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Fearless Critic restaurant review
DC
Food
Feel
Price
8.0
9.7
$35
American
Café

Hours
Sun–Thu 7:30am–1:00am
Fri–Sat 24 hours

Features Date-friendly, kid-friendly, live music, outdoor dining, veg-friendly
Bar Beer, wine, liquor
Credit cards Visa, MC, AmEx
Reservations Accepted

www.kramers.com

Dupont
1517 Connecticut Ave. NW
Washington, DC
(202) 387-1400
Afterwords Café
Literature, food, and delicious desserts, late into the evening—is this a lost Renaissance?

The Afterwords Café, which is part of Kramerbooks, one of the city’s most beloved independent booksellers, is an absolute DC original—yesterday, today, and hopefully forevermore. Kramerbooks is certainly a wonderful retreat in and of itself, serious but also social. It’s only logical that such a place would install a complementary café to allow its patrons to graze titles over coffee, wine, and appetizers. Still, many Washingtonians bypass the literature and local authors and head straight to brunch—or take advantage of the late hours to stop at the end of the night for dessert and cocktails. This is an establishment with endurance.

The clientele at Afterwords includes a healthy mix of coffee-hugging solo readers, friendly duos catching up over brunch, and groups of four or five sharing beer and steamed mussels. Most of the café (except the bar scene) is housed in a sky-lighted annex to Kramer’s; the greenhouse effect makes the place cozy in winter, and air-conditioning keeps it cool in the summer. It’s an ideal place to meet friends for beer and wine accompanied by a plate of the well-loved, sky-high nachitos. They’re just what you’d expect: tri-colored chips, good-quality shredded cheese, chili, salsa, and sour cream—in short, more than enough toppings to completely smother the chips.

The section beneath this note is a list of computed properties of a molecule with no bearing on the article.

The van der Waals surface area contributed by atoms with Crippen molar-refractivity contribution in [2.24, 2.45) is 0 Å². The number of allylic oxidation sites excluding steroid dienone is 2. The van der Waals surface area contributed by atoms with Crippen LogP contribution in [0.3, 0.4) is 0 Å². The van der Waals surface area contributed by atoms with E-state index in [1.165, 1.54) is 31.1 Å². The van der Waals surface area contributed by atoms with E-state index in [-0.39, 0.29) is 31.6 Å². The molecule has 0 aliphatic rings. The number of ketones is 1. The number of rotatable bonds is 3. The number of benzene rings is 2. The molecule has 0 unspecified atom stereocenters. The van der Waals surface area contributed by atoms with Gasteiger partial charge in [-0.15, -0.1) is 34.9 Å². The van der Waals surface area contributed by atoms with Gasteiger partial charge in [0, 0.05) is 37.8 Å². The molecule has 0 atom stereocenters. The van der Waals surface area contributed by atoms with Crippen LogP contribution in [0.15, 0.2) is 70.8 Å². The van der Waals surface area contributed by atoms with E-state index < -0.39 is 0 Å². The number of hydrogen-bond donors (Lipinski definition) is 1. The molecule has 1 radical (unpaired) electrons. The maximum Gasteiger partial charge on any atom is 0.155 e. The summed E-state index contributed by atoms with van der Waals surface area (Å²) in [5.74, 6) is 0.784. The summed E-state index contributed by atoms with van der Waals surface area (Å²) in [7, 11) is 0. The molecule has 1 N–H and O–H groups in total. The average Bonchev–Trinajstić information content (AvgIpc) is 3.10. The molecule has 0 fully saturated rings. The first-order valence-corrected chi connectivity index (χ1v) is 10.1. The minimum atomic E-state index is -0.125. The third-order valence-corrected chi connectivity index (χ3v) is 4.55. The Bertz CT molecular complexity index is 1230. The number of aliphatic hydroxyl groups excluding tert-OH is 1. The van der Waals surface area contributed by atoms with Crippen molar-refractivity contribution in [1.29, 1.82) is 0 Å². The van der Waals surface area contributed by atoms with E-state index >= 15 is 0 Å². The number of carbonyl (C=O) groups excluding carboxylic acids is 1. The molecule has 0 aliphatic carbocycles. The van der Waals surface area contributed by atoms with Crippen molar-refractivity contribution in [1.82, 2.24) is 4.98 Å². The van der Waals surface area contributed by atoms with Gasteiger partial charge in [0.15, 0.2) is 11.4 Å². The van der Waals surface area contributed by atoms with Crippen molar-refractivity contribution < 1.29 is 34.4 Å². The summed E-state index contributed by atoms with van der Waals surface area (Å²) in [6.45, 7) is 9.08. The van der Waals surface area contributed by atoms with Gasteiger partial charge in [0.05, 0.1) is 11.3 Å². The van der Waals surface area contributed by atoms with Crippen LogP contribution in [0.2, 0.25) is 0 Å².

The notion of pairing food and books is indeed a fine one, and Afterwords goes far beyond nachitos and the traditional coffee-plus-pastries of chain bookstores—you might say it’s politically-influenced New American (and up-to-date, too; in 2008, there was already a sandwich named for Obama in the early primary season). The café’s most popular meal, by far, is brunch. Many of the egg offerings are quite rightly lauded. The “Nouvelle Leo,” for example, is a scramble of “café-cured Atlantic salmon” coupled with scallions and sweet peppers and topped with a dollop of caviar. The selection of Benedict dishes is no less creative, and the eggs, whether scrambled or poached, are prepared with a light touch, even if the toast is plain and bagels seem to be of the frozen-and-toasted variety.

By night, many come just to partake of the “Death By Chocolate,” a flourless cake that has a deservedly serious following. Delicious though it may be, it’s not just the cake they’re following. It’s the commitment to the idea that in a world of chains, an independent, literary way of life is still possible.

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